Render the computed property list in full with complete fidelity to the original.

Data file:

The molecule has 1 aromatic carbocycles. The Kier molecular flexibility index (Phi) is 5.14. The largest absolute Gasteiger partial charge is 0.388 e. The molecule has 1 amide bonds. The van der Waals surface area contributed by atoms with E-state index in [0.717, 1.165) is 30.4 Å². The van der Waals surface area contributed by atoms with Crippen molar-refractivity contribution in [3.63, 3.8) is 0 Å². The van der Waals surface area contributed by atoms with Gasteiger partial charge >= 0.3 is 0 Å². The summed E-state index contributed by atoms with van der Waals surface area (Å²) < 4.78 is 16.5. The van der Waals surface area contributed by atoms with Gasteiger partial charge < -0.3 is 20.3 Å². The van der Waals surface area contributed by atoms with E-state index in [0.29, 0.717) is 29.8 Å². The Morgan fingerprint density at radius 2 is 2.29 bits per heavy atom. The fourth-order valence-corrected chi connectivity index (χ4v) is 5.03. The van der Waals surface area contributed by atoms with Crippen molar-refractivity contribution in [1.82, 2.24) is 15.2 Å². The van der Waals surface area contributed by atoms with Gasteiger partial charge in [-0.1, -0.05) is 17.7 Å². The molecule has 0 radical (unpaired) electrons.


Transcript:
The molecule has 1 aromatic carbocycles. The Kier molecular flexibility index (Phi) is 5.14. The largest absolute Gasteiger partial charge is 0.388 e. The molecule has 1 amide bonds. The van der Waals surface area contributed by atoms with E-state index in [0.717, 1.165) is 30.4 Å². The van der Waals surface area contributed by atoms with Crippen molar-refractivity contribution in [3.63, 3.8) is 0 Å². The van der Waals surface area contributed by atoms with Gasteiger partial charge >= 0.3 is 0 Å². The summed E-state index contributed by atoms with van der Waals surface area (Å²) < 4.78 is 16.5. The van der Waals surface area contributed by atoms with Gasteiger partial charge < -0.3 is 20.3 Å². The van der Waals surface area contributed by atoms with E-state index in [0.29, 0.717) is 29.8 Å². The Morgan fingerprint density at radius 2 is 2.29 bits per heavy atom. The fourth-order valence-corrected chi connectivity index (χ4v) is 5.03. The van der Waals surface area contributed by atoms with Crippen molar-refractivity contribution in [1.82, 2.24) is 15.2 Å². The van der Waals surface area contributed by atoms with Gasteiger partial charge in [-0.1, -0.05) is 17.7 Å². The molecule has 0 radical (unpaired) electrons.